Labour Law, the Provision of Services, Transfer Rights and Social Dialogue in Professional Football in Europe *

By Siekmann, Robert | The International Sports Law Journal, January-April 2006 | Go to article overview

Labour Law, the Provision of Services, Transfer Rights and Social Dialogue in Professional Football in Europe *


Siekmann, Robert, The International Sports Law Journal


From the study "Promoting the Social Dialogue in European Professional Football (Candidate EU Member States)" which was carried out by the T.M.C. Asser Institute on behalf of the European Commission in 2004 (see ISLJ 2004/3 pp. 31-33) it emerged that in many new or candidate Member States contracts for the performance of certain services are used between clubs and their players in addition to or even instead of regular employment contracts. One of these candidate Member States was Bulgaria whose entry into the European Union is anticipated for 2007. During a seminar in November 2005 that was organised in Sofia by SENSE in cooperation with the Asser Institute and on behalf of Ernst & Young Bulgaria and which dealt with "Players' Contracts in Professional Football: EU Law and the Challenge for Bulgaria" it became clear that a complete shift had occurred from employment contracts back to performance of services contracts under civil law. This is a remarkable development, as by this, Bulgaria, only a little over a year before it is set to accede to the EU, has drifted away from the "EU sports acquis" towards which it should in fact be heading! The main reason that countries prefer to use service contracts in professional football is the fact that in this situation clubs do not need to contribute to the players' pensions or pay social security contributions. From a financial point of view these contracts are therefore net contracts and the player simply has to take care of insurance and building up a pension himself. The player is regarded as an artist, because football is a special branch of industry which simply cannot be compared with ordinary business and industry. The illusion persists that if a contract is not called an employment contract, it cannot be an employment contract. The same applies for the contract's contents: if the contract says that the player performs services, then that is what the player does, according to this line of reasoning. But this is simply pulling the wool over one's own eyes at the detriment of the players. It is setting the cart before the horse.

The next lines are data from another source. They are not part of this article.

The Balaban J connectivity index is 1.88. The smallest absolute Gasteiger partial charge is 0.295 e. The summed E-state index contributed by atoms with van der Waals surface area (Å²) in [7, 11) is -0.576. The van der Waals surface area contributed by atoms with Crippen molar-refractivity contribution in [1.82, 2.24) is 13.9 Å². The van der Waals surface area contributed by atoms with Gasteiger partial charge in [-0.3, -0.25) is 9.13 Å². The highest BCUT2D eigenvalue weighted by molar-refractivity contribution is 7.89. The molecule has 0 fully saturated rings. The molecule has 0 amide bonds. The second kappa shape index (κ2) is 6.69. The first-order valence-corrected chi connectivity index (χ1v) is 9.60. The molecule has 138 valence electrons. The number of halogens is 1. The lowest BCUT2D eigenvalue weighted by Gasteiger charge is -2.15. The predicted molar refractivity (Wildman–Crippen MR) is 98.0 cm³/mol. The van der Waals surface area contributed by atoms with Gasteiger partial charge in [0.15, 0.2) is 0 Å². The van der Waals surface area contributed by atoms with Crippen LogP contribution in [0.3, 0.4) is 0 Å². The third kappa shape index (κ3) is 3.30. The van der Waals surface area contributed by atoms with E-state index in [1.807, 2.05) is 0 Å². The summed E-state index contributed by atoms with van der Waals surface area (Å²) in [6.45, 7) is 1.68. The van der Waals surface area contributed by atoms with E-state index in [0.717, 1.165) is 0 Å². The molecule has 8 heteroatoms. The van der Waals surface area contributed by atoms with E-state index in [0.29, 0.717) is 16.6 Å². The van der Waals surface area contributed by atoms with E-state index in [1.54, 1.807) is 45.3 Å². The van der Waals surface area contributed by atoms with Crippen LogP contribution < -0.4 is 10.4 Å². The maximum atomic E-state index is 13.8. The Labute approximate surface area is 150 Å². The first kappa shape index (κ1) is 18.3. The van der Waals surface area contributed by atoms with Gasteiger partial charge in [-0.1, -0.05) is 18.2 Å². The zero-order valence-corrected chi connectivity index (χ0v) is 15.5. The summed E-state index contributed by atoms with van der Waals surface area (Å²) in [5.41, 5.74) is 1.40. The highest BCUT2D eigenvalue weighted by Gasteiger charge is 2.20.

It is not the format, but the facts which are decisive. A player may give a brilliant acting performance like Dennis Bergkamp or follow his instincts as if he were a ballet dancer, the coach--in Bergkamp's case: Arsene Wenger--decides whether and where (what position) he plays. This is clearly a relationship of authority, which is a characteristic which the EC Treaty links with the free movement of workers, whereas the freedom to perform services is something completely different. Services are not performed on the basis of instructions of the client or under the authority of the client. Furthermore, there can be multiple clients at any one time or a succession of clients. This would imply that a player during one single season would first play for this club and then for the other and then for the next, whereas this is never the case with such frequency. There are in fact too few transfer periods to make this possible. Or rather: transfer periods inherently conflict with the notion of service contracts; if they were service contracts, there would not be any transfer periods at all! In any case, most players are not Dennis Bergkamp, but hard-working folk who follow the coach's instructions to the letter and most ballet dancers are not self-employed, but are employees of a ballet company. Typical service providers are tennis pros who hire and fire their own trainers, organise their own team of supporting staff and are contracted per tournament by the tournaments' organisers. Service providers can be found in individual sports like tennis, not in team sports like football!

There is another aspect to this case. In Bulgaria a system of competition rights, also known as federation rights, operates. This involves the registration, the admission of players, more particularly: the player's pass, which is the embodiment of the right of a player to compete in a competition. …

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